Gartner calls it "Runtime Application Self-Protection". The company behind the technology calls it AppSecurity for Java. If it delivers on its promises and testing results to date it'll also be called revolutionary - eliminating whitelisting and blacklisting completely.
Maria Korolov, writing for CSOonline introduces us to Waratek, a Dublin-based Java application security software development firm as created a process by which, instead of setting up a firewall and allowing it to learn which requests are benevolent and which are toxic, embeds itself inside the Java Runtime Environment and monitors requests. Not only does this allow decisions to be made based upon what the code is going to do it also reduces the possibility that legitimate traffic is going to be impaired and also reduces the space consumed by all those log files generated under today's standard practices. A member of the Runtime Application Self-Protection (RASP) category of solutions, AppSecurity for Java is able to secure enterprise applications because it possesses complete information about application behaviors at a level of granularity network devices cannot obtain. And because it is tightly wrapped around the application, it supports public or private cloud deployments seamlessly.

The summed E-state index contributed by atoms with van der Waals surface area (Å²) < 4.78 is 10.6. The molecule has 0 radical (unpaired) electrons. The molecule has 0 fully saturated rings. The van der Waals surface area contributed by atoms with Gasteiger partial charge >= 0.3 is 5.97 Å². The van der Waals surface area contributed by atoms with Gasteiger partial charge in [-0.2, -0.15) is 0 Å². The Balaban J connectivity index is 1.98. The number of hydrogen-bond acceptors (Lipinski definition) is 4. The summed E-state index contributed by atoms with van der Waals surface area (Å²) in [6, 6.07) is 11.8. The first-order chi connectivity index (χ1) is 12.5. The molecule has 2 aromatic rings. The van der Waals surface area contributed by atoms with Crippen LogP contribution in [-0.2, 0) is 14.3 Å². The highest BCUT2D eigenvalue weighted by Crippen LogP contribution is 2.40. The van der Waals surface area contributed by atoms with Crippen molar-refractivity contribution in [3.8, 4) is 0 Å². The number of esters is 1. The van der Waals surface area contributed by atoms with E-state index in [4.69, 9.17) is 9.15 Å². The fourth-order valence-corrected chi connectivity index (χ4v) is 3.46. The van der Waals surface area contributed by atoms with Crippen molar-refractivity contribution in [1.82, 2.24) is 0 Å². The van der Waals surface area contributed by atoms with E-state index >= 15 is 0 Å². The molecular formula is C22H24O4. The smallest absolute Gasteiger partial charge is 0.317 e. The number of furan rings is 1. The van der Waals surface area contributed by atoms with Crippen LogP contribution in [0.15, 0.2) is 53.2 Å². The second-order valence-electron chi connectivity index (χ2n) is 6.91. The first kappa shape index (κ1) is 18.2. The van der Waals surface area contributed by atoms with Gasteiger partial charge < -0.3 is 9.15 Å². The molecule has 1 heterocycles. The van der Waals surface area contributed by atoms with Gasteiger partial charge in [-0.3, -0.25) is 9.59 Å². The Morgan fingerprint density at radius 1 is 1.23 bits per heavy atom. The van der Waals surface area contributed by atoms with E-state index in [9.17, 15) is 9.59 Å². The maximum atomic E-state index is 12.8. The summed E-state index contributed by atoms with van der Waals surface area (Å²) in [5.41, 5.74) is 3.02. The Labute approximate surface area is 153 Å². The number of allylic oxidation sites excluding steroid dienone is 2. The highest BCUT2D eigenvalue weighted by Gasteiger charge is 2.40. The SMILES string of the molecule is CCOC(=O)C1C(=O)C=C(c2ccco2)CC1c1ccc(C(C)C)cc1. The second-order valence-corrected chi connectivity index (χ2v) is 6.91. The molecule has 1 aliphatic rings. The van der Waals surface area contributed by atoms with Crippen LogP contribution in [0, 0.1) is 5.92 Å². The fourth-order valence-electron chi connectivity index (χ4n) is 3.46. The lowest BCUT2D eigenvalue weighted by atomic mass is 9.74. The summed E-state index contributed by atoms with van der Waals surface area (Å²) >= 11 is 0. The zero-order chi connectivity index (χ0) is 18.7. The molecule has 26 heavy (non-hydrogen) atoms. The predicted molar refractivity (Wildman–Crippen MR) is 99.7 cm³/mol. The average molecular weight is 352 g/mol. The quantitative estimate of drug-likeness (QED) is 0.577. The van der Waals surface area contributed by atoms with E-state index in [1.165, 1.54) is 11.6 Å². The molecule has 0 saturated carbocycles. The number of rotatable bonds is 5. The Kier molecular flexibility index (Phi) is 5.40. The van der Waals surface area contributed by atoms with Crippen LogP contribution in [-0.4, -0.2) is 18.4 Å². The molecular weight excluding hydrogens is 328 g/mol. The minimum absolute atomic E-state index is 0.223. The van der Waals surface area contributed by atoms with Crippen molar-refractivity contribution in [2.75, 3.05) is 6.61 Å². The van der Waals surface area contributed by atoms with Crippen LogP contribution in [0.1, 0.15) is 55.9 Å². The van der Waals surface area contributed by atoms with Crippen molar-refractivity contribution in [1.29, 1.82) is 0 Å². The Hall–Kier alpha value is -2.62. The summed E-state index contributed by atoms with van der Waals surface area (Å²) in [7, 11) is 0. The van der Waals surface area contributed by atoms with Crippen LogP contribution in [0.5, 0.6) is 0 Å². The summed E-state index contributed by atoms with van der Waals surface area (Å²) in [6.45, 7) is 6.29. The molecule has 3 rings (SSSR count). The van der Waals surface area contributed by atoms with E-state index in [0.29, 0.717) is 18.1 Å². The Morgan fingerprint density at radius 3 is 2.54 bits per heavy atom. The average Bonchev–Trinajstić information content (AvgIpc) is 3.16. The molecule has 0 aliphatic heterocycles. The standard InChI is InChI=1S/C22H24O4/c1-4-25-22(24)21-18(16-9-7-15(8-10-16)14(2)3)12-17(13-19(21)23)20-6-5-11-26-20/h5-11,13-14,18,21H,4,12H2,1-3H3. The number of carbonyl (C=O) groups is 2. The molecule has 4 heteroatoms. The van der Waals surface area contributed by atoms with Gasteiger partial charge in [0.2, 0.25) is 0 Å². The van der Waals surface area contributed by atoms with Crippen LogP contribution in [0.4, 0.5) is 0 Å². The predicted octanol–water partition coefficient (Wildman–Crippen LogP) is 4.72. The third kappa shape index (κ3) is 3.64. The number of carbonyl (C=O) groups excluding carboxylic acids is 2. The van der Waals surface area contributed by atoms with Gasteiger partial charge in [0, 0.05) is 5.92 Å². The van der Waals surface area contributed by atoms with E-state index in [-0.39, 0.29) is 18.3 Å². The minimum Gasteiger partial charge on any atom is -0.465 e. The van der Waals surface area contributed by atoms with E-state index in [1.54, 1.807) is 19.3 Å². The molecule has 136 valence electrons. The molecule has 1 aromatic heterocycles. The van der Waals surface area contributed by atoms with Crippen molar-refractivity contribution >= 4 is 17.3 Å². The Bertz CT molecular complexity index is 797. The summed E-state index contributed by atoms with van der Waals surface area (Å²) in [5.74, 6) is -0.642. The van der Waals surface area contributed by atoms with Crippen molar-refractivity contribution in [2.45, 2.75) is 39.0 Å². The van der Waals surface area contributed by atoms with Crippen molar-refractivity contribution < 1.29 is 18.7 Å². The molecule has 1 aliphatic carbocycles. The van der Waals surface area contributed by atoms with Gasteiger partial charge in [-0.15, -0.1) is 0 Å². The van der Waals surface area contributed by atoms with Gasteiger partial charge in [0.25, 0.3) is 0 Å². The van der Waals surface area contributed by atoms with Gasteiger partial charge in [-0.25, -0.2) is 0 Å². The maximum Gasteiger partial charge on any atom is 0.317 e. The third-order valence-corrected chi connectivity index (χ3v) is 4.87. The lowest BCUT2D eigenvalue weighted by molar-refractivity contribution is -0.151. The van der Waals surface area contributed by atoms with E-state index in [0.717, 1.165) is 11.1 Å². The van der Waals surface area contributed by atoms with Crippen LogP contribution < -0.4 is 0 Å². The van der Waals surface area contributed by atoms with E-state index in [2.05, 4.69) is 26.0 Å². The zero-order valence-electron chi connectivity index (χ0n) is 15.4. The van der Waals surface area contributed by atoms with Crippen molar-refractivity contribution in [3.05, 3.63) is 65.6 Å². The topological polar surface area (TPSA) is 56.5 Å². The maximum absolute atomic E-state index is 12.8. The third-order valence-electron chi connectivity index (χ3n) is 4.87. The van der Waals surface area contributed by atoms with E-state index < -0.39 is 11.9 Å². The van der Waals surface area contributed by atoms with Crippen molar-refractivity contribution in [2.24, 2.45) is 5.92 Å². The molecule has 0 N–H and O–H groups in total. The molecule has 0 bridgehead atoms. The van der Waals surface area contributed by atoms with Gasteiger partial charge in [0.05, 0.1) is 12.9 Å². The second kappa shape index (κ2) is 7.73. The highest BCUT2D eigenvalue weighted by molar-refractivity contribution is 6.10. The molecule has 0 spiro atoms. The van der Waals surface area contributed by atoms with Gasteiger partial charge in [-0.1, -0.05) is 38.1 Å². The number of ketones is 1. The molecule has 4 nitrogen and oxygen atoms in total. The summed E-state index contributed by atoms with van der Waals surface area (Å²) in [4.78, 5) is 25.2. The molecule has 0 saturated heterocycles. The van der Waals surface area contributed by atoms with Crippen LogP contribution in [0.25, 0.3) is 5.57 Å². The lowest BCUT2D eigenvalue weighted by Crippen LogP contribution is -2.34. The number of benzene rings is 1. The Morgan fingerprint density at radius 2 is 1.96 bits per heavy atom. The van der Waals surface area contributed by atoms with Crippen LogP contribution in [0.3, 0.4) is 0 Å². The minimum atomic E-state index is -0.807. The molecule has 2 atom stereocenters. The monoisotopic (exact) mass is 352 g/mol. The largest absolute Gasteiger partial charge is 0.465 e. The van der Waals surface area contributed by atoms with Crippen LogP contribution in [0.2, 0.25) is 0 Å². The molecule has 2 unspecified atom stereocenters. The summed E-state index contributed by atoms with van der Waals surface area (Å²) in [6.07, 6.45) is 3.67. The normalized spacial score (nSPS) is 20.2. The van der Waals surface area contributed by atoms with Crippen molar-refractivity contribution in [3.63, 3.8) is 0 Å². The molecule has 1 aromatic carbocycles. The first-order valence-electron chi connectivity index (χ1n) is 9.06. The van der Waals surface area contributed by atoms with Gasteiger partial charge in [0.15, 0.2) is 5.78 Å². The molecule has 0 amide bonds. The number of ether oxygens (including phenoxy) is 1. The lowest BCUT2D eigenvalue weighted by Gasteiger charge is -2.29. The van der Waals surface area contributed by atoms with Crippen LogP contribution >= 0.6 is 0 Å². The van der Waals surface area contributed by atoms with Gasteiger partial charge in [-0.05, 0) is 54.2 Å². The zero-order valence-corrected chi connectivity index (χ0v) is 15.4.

While only about 1% of web and Cloud applications use this technology, Waratek CEO Brian Maccaba expects that number to rise to a quarter of all web and Cloud applications in the next five years. With Cloud adoption on the rise it seems as though those figures are going to translate into a much higher adoption in terms of quantity of applications using current Cloud adoption rates as a standard.
Robert'); "Bobby" DROP TABLE Students; -- would be serving time in detention if more companies adopted RASP solutions to prevent SQL Injection attacks.